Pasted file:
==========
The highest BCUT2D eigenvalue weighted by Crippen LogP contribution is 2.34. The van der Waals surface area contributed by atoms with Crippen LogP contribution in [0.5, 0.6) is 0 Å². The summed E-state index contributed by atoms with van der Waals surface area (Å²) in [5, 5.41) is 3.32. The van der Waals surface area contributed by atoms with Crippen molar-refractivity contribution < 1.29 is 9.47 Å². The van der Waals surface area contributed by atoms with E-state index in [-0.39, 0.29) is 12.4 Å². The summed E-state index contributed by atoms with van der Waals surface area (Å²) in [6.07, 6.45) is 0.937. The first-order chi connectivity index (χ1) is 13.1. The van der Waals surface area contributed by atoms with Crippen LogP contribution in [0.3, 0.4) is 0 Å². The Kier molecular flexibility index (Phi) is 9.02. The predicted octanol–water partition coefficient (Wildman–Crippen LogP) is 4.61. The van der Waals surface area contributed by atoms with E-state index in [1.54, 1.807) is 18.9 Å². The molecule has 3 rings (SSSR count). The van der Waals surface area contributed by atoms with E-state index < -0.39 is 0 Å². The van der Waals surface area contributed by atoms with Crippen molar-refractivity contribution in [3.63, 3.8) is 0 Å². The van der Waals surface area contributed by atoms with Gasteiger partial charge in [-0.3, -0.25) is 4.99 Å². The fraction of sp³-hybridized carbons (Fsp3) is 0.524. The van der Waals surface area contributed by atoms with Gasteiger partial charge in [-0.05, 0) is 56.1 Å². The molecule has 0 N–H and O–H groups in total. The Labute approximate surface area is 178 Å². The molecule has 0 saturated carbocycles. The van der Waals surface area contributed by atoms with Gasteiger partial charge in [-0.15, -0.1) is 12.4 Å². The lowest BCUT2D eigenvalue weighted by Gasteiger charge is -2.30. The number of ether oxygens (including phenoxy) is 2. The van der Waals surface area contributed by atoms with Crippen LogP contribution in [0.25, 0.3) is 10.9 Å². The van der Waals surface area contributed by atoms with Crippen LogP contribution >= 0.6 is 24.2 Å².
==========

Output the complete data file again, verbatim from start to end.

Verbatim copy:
The highest BCUT2D eigenvalue weighted by Crippen LogP contribution is 2.34. The van der Waals surface area contributed by atoms with Crippen LogP contribution in [0.5, 0.6) is 0 Å². The summed E-state index contributed by atoms with van der Waals surface area (Å²) in [5, 5.41) is 3.32. The van der Waals surface area contributed by atoms with Crippen molar-refractivity contribution < 1.29 is 9.47 Å². The van der Waals surface area contributed by atoms with E-state index in [-0.39, 0.29) is 12.4 Å². The summed E-state index contributed by atoms with van der Waals surface area (Å²) in [6.07, 6.45) is 0.937. The first-order chi connectivity index (χ1) is 13.1. The van der Waals surface area contributed by atoms with Crippen LogP contribution in [0.3, 0.4) is 0 Å². The Kier molecular flexibility index (Phi) is 9.02. The predicted octanol–water partition coefficient (Wildman–Crippen LogP) is 4.61. The van der Waals surface area contributed by atoms with E-state index in [1.54, 1.807) is 18.9 Å². The molecule has 3 rings (SSSR count). The van der Waals surface area contributed by atoms with E-state index < -0.39 is 0 Å². The van der Waals surface area contributed by atoms with Crippen molar-refractivity contribution in [3.63, 3.8) is 0 Å². The van der Waals surface area contributed by atoms with Gasteiger partial charge in [-0.3, -0.25) is 4.99 Å². The fraction of sp³-hybridized carbons (Fsp3) is 0.524. The van der Waals surface area contributed by atoms with Gasteiger partial charge in [-0.05, 0) is 56.1 Å². The molecule has 0 N–H and O–H groups in total. The Labute approximate surface area is 178 Å². The molecule has 0 saturated carbocycles. The van der Waals surface area contributed by atoms with Gasteiger partial charge in [-0.15, -0.1) is 12.4 Å². The lowest BCUT2D eigenvalue weighted by Gasteiger charge is -2.30. The number of ether oxygens (including phenoxy) is 2. The van der Waals surface area contributed by atoms with Crippen LogP contribution in [0.25, 0.3) is 10.9 Å². The van der Waals surface area contributed by atoms with Crippen LogP contribution >= 0.6 is 24.2 Å².